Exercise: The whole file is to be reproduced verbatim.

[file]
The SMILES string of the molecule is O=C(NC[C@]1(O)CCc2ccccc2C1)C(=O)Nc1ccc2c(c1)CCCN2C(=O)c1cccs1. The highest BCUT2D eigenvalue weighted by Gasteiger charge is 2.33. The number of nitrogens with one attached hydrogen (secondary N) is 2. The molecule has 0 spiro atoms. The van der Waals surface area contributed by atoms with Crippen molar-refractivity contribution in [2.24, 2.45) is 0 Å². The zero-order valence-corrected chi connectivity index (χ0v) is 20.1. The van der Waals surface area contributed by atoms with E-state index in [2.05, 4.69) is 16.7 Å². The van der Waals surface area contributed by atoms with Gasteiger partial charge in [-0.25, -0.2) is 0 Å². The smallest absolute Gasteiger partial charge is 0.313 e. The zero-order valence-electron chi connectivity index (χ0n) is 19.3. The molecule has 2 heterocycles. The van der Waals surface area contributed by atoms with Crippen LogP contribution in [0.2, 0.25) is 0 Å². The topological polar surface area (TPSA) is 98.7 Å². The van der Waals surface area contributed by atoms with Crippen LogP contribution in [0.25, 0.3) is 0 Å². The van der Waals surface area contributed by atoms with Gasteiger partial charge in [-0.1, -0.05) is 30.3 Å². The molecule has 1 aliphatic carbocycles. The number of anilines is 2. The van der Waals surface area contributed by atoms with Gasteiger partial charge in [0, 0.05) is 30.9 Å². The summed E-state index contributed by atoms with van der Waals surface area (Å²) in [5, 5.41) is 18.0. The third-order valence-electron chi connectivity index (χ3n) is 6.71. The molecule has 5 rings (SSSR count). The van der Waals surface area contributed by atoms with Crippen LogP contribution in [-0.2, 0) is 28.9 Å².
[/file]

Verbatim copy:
The SMILES string of the molecule is O=C(NC[C@]1(O)CCc2ccccc2C1)C(=O)Nc1ccc2c(c1)CCCN2C(=O)c1cccs1. The highest BCUT2D eigenvalue weighted by Gasteiger charge is 2.33. The number of nitrogens with one attached hydrogen (secondary N) is 2. The molecule has 0 spiro atoms. The van der Waals surface area contributed by atoms with Crippen molar-refractivity contribution in [2.24, 2.45) is 0 Å². The zero-order valence-corrected chi connectivity index (χ0v) is 20.1. The van der Waals surface area contributed by atoms with E-state index in [2.05, 4.69) is 16.7 Å². The van der Waals surface area contributed by atoms with Gasteiger partial charge in [-0.25, -0.2) is 0 Å². The smallest absolute Gasteiger partial charge is 0.313 e. The zero-order valence-electron chi connectivity index (χ0n) is 19.3. The molecule has 2 heterocycles. The van der Waals surface area contributed by atoms with Crippen LogP contribution in [0.2, 0.25) is 0 Å². The topological polar surface area (TPSA) is 98.7 Å². The van der Waals surface area contributed by atoms with Crippen LogP contribution in [0.25, 0.3) is 0 Å². The van der Waals surface area contributed by atoms with Gasteiger partial charge in [-0.1, -0.05) is 30.3 Å². The molecule has 1 aliphatic carbocycles. The number of anilines is 2. The van der Waals surface area contributed by atoms with Gasteiger partial charge in [0, 0.05) is 30.9 Å². The summed E-state index contributed by atoms with van der Waals surface area (Å²) in [5, 5.41) is 18.0. The third-order valence-electron chi connectivity index (χ3n) is 6.71. The molecule has 5 rings (SSSR count). The van der Waals surface area contributed by atoms with Crippen LogP contribution in [-0.2, 0) is 28.9 Å².